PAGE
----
Those close to Aaron knew he was already at work on the Purpose Economy, writing a book while making the transition to Imperative. Ever watchful for news of the book release, I noted the announcement by Imperative just this past week of the Purpose 100, a compilation of people throughout the world who are deemed to be “transforming our innate need for meaning into the organizing principle for innovation and growth in the American economy.”

In a culture obsessed with the “awards season,” it’s refreshing to see people recognized for their bravery, creativity and tenacity in pursuing something larger than themselves.

I encourage you to spend a few moments with this list and consider the ways in which these remarkable human beings have channeled the talents, experiences and relationships they’ve cultivated in their lives into a force for good.

Then get out a sheet of paper and start looking for your purpose. It’s there, just under the surface, waiting for you.

Riggs Partners Receives Ten Awards at InShow

Riggs Partners Receives Ten Awards at InShow

COLUMBIA, SC (November 18, 2013) – Work developed by Riggs Partners was recognized for the 19th consecutive year at InShow, a juried competition showcasing creative excellence from across the state.

Riggs Partners’ winning entries included:

The agency also received a special judges award for the Palmetto GBA Annual Report.

InShow is presented by AIGA South Carolina, a chapter of one of the industry’s oldest and largest professional organizations. InShow was created 19 years ago by the Columbia Communicating Arts Society to showcase the very best work in the Columbia market. In 2004, AIGA South Carolina took over, expanding the event to a statewide competition.

“InShow is always highly competitive, and we’re so proud of our team for their success in branding, design and interactive for such a wide variety of clients,” said Cathy Monetti, founder and partner of Riggs Partners. “Plus, to receive a special judges award is the cherry on top.”

The value of pro bono

A recent article in the New York Times speaks to the importance of not working for free because it devalues all creative vocations, rendering our work worthless to a culture that often defines value monetarily. As a part-time freelance designer, I tend to agree with this premise in a practical sense. Why should I give my time, effort, and skills to someone at absolutely no cost? For exposure to new audiences? A chance to beef up my portfolio? The possibility of future work? While such offers sound appealing and may at times even benefit the creative, they are ultimately the equivalent of asking for a free 5-course meal at a fancy restaurant in exchange for a positive review on Yelp. Spending all your 9 to 5 efforts on a project for next to nothing in return could therefore be considered an insane waste of time.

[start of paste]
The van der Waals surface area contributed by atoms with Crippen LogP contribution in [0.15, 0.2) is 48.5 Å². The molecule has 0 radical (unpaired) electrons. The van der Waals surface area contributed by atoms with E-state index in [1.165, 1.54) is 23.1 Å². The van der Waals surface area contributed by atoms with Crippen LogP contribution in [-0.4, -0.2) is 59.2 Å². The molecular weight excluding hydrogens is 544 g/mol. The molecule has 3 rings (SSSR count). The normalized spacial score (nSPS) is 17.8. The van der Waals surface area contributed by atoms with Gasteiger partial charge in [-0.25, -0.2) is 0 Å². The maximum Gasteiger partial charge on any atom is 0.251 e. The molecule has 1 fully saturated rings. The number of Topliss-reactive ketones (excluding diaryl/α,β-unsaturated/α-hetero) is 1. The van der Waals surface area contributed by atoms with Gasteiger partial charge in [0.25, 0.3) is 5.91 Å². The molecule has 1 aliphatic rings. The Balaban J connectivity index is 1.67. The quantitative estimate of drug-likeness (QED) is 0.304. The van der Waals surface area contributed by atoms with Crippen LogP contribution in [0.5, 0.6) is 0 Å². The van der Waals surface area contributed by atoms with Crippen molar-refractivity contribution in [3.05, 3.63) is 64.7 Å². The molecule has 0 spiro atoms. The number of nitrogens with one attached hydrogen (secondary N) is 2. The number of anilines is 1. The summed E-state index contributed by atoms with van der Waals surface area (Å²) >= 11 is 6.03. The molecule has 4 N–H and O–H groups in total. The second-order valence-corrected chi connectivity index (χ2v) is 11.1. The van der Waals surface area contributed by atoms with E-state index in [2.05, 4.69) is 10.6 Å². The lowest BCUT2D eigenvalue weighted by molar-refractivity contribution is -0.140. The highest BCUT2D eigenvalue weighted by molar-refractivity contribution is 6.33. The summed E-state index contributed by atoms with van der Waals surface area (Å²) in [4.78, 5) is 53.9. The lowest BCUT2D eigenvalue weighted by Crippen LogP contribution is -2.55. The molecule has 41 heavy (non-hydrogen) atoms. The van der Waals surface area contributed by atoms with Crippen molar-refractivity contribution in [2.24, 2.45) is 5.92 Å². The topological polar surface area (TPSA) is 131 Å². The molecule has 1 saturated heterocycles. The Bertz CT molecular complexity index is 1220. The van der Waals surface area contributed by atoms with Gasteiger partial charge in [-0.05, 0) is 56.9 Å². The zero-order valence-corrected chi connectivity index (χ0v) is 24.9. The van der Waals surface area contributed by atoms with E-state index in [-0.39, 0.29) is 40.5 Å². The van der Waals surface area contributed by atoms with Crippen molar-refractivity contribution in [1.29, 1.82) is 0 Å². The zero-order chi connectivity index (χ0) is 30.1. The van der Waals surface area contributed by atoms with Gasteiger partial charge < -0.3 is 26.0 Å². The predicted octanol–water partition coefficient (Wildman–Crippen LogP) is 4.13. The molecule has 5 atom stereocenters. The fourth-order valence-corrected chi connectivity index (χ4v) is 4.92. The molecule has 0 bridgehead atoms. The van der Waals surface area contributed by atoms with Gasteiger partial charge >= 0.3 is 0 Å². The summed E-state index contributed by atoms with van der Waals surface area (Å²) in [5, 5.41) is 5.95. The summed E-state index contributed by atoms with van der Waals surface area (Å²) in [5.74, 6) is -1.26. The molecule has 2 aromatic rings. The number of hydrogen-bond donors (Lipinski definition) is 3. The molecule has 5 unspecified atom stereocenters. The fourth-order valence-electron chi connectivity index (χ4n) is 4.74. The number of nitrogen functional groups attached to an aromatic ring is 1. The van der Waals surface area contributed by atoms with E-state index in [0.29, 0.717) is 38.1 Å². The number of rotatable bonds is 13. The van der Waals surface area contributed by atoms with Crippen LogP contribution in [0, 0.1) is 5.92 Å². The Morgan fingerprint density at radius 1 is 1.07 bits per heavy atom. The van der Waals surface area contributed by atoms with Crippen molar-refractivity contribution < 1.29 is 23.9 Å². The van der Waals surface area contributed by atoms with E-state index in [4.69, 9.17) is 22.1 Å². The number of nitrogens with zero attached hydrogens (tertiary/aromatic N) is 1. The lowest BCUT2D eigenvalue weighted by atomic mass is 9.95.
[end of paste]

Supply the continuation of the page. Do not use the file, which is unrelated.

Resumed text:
Why then do we do it once a year, for 24 hours straight? Because pro bono is not just working for free, it’s consciously giving for free: giving of our time and talents to deserving nonprofits who’s jobs are to give of themselves every day; steadfastly giving back to our communities what they have so graciously given us — a chance to make the world a better place. As I reflect on CreateAthon and all the good that was done last week, I realize that not all work done for free is worthless or a devaluation of our creative talents. Pro bono work can in fact have far greater value when done for the benefit of other do-gooders. It’s this spirit of giving back, this CreateAthon, that continues a cycle of good in our community. This is our ever-so-small contribution to the continuing rotation of the great world around us. And for the joy set before us, we will do it again and again.